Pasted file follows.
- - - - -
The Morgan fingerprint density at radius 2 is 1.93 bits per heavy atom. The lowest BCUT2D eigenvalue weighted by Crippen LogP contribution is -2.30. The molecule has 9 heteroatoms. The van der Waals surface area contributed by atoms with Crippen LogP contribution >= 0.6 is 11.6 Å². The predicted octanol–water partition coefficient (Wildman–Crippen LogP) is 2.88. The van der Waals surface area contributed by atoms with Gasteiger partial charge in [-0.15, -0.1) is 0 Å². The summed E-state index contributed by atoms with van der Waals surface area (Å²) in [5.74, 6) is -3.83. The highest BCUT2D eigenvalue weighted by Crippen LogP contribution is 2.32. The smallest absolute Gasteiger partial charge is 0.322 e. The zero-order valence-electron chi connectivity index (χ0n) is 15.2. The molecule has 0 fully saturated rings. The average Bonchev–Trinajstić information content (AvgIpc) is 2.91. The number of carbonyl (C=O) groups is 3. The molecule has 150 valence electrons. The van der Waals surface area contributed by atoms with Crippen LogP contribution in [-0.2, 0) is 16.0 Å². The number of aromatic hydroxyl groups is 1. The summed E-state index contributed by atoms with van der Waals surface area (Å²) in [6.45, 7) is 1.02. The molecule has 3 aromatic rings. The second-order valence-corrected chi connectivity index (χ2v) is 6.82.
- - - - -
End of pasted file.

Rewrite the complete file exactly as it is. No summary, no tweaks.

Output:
The Morgan fingerprint density at radius 2 is 1.93 bits per heavy atom. The lowest BCUT2D eigenvalue weighted by Crippen LogP contribution is -2.30. The molecule has 9 heteroatoms. The van der Waals surface area contributed by atoms with Crippen LogP contribution >= 0.6 is 11.6 Å². The predicted octanol–water partition coefficient (Wildman–Crippen LogP) is 2.88. The van der Waals surface area contributed by atoms with Gasteiger partial charge in [-0.15, -0.1) is 0 Å². The summed E-state index contributed by atoms with van der Waals surface area (Å²) in [5.74, 6) is -3.83. The highest BCUT2D eigenvalue weighted by Crippen LogP contribution is 2.32. The smallest absolute Gasteiger partial charge is 0.322 e. The zero-order valence-electron chi connectivity index (χ0n) is 15.2. The molecule has 0 fully saturated rings. The average Bonchev–Trinajstić information content (AvgIpc) is 2.91. The number of carbonyl (C=O) groups is 3. The molecule has 150 valence electrons. The van der Waals surface area contributed by atoms with Crippen LogP contribution in [-0.2, 0) is 16.0 Å². The number of aromatic hydroxyl groups is 1. The summed E-state index contributed by atoms with van der Waals surface area (Å²) in [6.45, 7) is 1.02. The molecule has 3 aromatic rings. The second-order valence-corrected chi connectivity index (χ2v) is 6.82.